Monday, Sep 01, 2014
Agri Leader

Sizeable opportunities exist for Florida exports


Published:

Lately, the big news is buying local. More and more consumers are looking for local goods when making purchases, and local is a growing segment. However, in Florida, our goods aren’t just sold to local markets.

In fact, exports are a big business as well. Today, 170 countries and territories find themselves as trading partners with Florida. Moreover, in 2013, the total amount of agricultural exports was $4,116,162,451, up 1.9 percent from 2012.

“From our number one trading partner, Canada, with $963 million accounting for nearly 25 percent of our overall exports, to the fastest growing market, South Korea, opportunities abound for Florida agricultural producers,” said Dan Sleep, supervisor/senior analyst, Division of Marketing and Development, Florida Department of Agriculture and Consumer Services (FDACS).

Since 2011, Florida agricultural exports have grown by an impressive $937 million, attaining $4.12 billion at the close of 2013. “Our expansion helped add nearly 25,000 badly needed jobs to the Florida economy and $88 million in new indirect tax revenues as well,” said Sleep who added that the total economic impact of exports per year is approximately $13 billion.

Florida exports are in high demand for a number of reasons. “Excellent quality, superior handling procedures, name and brand recognition, trade agreements and marketing promotions, each play a role in assisting our export position,” said Sleep, who explained that remarkable strength has been demonstrated during the last decade, and the future looks bright for exports.

One opportunity for export expansion is due to the upcoming Panama Canal enlargement, planned for 2015. “Both the enlargement, along with our own port modifications, will help Florida significantly enhance our position as an international trading partner,” said Sleep.

What also makes a difference is the Free Trade Agreements (FTA). “They can have a significant positive impact on international sales in a fairly short period of time,” added Sleep.

One in particular is The Central American Free Trade Agreement (CAFTA-DR). The CAFTA-DR countries include Costa Rica, El Salvador Guatemala, Honduras Nicaragua and the Dominican Republic, Florida’s fourth leading export destination.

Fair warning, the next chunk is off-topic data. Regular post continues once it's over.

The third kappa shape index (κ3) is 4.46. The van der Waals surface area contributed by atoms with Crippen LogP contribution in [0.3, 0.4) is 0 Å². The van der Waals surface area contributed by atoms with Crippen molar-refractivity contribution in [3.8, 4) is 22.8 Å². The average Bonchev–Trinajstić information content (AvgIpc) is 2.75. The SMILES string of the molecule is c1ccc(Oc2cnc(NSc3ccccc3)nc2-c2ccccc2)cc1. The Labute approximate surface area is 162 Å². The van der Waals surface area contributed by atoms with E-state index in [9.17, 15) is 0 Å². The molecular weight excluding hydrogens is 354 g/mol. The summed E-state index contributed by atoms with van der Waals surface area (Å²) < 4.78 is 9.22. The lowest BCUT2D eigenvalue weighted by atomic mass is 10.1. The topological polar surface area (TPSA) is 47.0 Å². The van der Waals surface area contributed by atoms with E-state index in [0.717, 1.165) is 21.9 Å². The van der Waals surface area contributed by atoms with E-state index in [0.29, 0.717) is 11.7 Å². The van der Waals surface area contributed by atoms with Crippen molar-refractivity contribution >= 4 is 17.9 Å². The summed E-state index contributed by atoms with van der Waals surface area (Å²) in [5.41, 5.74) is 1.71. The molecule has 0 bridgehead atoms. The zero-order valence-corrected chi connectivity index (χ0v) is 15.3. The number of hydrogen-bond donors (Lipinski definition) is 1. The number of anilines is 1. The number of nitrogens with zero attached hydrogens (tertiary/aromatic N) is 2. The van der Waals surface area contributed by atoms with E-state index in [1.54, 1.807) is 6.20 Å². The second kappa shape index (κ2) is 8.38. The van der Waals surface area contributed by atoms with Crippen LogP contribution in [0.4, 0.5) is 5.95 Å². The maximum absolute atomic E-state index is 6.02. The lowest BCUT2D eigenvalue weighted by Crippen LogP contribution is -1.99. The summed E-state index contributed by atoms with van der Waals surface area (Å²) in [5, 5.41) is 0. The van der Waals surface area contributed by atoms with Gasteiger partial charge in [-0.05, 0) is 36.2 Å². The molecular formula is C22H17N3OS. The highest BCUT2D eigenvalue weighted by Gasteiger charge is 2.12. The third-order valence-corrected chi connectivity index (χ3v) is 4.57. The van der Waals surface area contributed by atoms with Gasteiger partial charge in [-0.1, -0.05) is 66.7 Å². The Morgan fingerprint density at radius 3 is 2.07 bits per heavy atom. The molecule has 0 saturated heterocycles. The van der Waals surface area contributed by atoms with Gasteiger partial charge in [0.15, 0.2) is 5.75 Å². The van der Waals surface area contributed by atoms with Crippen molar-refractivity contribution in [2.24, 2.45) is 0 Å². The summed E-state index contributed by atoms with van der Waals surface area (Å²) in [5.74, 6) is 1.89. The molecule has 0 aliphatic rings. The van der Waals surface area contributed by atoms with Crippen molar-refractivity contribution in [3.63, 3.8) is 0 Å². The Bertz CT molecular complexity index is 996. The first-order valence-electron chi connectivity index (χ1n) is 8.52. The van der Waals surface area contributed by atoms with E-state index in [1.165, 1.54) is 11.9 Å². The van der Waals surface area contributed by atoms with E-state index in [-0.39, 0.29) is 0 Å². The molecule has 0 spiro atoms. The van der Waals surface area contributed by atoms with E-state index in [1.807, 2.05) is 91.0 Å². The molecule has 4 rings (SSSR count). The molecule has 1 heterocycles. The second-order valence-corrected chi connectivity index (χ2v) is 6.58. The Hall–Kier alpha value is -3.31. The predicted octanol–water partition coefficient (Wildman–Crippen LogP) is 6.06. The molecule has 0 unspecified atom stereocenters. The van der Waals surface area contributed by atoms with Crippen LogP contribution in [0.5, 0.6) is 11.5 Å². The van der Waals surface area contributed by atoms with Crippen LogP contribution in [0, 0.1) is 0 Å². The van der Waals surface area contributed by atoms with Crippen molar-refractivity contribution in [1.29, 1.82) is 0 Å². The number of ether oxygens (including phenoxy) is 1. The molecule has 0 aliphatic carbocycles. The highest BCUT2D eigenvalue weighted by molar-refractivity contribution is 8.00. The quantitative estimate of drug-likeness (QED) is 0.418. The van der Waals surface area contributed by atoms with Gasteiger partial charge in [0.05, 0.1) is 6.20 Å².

“Since the CAFTA-DR free trade agreement was signed in 2004, Florida’s exports to the member countries have grown at 15 percent per year. Exports to CAFTA-DR countries totaled over $457 million in 2013,”said Bob Gitzen, marketing specialist, FDACS.

According to an annual report by FDACS, Florida is ranked eighth in agricultural exports among the states. The top destinations, accounting for 55.9 percent of total exports, include: Canada, Netherlands, Bahamas, Dominican Republic, Panama, Mexico, Colombia, Trinidad and Tobago, Venezuela and Jamaica, while the fastest growing markets include: South Korea, Germany, Chile, Brazil and Hong Kong.

Furthermore, in 2013, Florida exported $664.6 million in goods to emerging markets. “Emerging markets include some of Florida’s largest, and fastest growing export destinations such as Mexico, Colombia, China and Brazil,” said Sleep who explained that exports to this group of countries grew by 13.1 percent from 2012 to 2013, and have grown at an annual rate of 15.3 percent since 2004. These particular markets were the destination of 16.1 percent of Florida’s agricultural exports in 2013.

Overall, the fastest growing exports (2012-2013), were pure-bred breeding horses (32.2 percent), strawberries (26.7 percent), tomatoes (22.4 percent), peppers (9.8 percent), potatoes (6.6 percent) and snap beans (5.9 percent).

Florida grapefruits also rank high with over 80 percent of all U.S. grapefruit exports (during the peak grapefruit season from January through March). “In 2013, Florida exported $98.63 million in fresh grapefruit, far ahead of second ranked California with $24.26 million,” added Sleep. Fresh tomatoes and blueberries also have impressive export records.

While it’s hard to predict the future of exports, we are definitely geared up for growth. “There is rarely a perfectly straight line of growth in any product’s sales chart, however, Florida’s looks pretty spectacular from where we’re standing and our commitment to the future is unwavering,” said Sleep.

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